Menu
AWS X-Ray
Developer Guide

Tracing AWS SDK Calls with the X-Ray SDK for Node.js

When your application makes calls to AWS services to store data, write to a queue, or send notifications, the X-Ray SDK for Node.js tracks the calls downstream in subsegments. Traced AWS services, and resources that you access within those services (for example, an Amazon S3 bucket or Amazon SQS queue), appear as downstream nodes on the service map in the X-Ray console.

You can instrument all AWS SDK clients by wrapping your aws-sdk require statement in a call to AWSXRay.captureAWS.

Example app.js - AWS SDK Instrumentation

var AWS = AWSXRay.captureAWS(require('aws-sdk'));

To instrument individual clients, wrap your AWS SDK client in a call to AWSXRay.captureAWSClient. For example, to instrument an AmazonDynamoDB client:

Example app.js - DynamoDB Client Instrumentation

    var AWSXRay = require('aws-xray-sdk');
...
    var ddb = AWSXRay.captureAWSClient(new AWS.DynamoDB());

You can wrap any AWS SDK client to trace calls made using that client. For all services, you will see the name of the API called in the X-Ray console. For a subset of services, the X-Ray SDK adds information to the segment to provide more granularity in the service map.

For example, when you instrument a DynamoDB client, the SDK adds the table name to the segment for calls that target a table. In the console, each table appears as a separate node in the service map, along with a generic DynamoDB node for calls that don't target a table.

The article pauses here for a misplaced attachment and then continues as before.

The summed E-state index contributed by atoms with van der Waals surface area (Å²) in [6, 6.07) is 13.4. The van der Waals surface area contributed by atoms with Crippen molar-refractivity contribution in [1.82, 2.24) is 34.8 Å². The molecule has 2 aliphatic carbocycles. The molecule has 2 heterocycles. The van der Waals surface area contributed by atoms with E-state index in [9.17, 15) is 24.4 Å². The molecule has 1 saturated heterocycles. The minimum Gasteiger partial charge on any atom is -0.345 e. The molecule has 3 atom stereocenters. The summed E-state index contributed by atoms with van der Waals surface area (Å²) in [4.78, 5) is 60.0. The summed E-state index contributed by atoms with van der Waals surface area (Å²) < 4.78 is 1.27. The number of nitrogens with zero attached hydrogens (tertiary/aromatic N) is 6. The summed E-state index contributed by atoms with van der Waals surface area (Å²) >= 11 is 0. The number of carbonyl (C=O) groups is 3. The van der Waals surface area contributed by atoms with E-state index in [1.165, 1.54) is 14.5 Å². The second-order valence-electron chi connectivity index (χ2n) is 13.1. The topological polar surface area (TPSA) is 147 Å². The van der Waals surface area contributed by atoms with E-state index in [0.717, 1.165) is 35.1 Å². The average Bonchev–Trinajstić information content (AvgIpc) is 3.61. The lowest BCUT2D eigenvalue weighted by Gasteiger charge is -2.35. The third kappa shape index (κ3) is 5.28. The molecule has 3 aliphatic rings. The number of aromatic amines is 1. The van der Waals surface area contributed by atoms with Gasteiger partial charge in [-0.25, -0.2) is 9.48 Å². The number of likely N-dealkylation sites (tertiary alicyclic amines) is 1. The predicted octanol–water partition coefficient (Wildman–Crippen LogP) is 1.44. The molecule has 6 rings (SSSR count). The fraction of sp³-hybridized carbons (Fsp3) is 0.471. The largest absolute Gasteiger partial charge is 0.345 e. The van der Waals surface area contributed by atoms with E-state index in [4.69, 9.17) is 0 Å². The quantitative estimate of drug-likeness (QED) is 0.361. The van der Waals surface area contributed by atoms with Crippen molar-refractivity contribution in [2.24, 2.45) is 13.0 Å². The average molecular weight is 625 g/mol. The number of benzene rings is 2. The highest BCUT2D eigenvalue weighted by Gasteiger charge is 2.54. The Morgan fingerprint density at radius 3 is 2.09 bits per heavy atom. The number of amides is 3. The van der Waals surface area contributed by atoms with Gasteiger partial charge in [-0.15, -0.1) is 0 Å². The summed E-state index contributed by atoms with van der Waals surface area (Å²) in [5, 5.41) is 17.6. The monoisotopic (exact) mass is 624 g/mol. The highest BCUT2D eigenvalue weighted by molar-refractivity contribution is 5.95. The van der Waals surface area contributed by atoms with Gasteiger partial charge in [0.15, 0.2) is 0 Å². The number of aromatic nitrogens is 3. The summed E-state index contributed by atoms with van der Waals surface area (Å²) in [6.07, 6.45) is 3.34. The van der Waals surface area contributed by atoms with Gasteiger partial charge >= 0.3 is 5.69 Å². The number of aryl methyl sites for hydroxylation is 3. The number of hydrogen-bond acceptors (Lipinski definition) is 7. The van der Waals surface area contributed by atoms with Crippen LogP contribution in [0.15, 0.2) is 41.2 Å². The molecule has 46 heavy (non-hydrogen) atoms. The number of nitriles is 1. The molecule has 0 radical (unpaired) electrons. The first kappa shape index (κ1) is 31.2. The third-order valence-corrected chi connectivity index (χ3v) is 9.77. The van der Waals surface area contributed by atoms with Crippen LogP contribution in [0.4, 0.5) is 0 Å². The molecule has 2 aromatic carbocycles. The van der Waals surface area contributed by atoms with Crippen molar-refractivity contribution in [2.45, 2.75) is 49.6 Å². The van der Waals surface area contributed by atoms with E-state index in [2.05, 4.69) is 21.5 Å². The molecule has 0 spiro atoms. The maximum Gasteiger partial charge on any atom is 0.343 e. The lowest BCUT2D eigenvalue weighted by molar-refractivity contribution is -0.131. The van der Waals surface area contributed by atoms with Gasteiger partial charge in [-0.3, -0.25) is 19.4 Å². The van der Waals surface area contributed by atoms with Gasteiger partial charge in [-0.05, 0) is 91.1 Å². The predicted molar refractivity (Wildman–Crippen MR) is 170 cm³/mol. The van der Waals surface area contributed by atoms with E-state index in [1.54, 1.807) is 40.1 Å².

Example Subsegment for a Call to DynamoDB to Save an Item

{
  "id": "24756640c0d0978a",
  "start_time": 1.480305974194E9,
  "end_time": 1.4803059742E9,
  "name": "DynamoDB",
  "namespace": "aws",
  "http": {
    "response": {
      "content_length": 60,
      "status": 200
    }
  },
  "aws": {
    "table_name": "scorekeep-user",
    "operation": "UpdateItem",
    "request_id": "UBQNSO5AEM8T4FDA4RQDEB94OVTDRVV4K4HIRGVJF66Q9ASUAAJG",
  }
}

Calls to the following services create additional nodes in the service map when you access named resources. Calls that don't target specific resources create a generic node for the service.

  • Amazon DynamoDB – table name

  • Amazon Simple Storage Service – bucket and key name

  • Amazon Simple Queue Service – queue name